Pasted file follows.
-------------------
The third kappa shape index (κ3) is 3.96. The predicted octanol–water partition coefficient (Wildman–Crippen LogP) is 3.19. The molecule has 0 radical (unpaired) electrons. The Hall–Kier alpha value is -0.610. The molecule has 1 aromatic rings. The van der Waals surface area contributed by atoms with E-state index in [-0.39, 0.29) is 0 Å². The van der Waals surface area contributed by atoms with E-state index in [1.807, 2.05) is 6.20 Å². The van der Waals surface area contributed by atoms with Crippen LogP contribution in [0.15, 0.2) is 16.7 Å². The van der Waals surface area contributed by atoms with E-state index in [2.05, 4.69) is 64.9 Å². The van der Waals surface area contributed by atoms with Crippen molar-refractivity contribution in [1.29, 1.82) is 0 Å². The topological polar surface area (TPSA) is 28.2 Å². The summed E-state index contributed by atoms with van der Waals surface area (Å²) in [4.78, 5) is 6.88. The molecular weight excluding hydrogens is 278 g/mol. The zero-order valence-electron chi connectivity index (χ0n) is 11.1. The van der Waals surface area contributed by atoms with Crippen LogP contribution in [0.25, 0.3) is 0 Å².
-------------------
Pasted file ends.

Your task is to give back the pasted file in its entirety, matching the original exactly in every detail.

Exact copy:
The third kappa shape index (κ3) is 3.96. The predicted octanol–water partition coefficient (Wildman–Crippen LogP) is 3.19. The molecule has 0 radical (unpaired) electrons. The Hall–Kier alpha value is -0.610. The molecule has 1 aromatic rings. The van der Waals surface area contributed by atoms with E-state index in [-0.39, 0.29) is 0 Å². The van der Waals surface area contributed by atoms with E-state index in [1.807, 2.05) is 6.20 Å². The van der Waals surface area contributed by atoms with Crippen LogP contribution in [0.15, 0.2) is 16.7 Å². The van der Waals surface area contributed by atoms with E-state index in [2.05, 4.69) is 64.9 Å². The van der Waals surface area contributed by atoms with Crippen molar-refractivity contribution in [1.29, 1.82) is 0 Å². The topological polar surface area (TPSA) is 28.2 Å². The summed E-state index contributed by atoms with van der Waals surface area (Å²) in [4.78, 5) is 6.88. The molecular weight excluding hydrogens is 278 g/mol. The zero-order valence-electron chi connectivity index (χ0n) is 11.1. The van der Waals surface area contributed by atoms with Crippen LogP contribution in [0.25, 0.3) is 0 Å².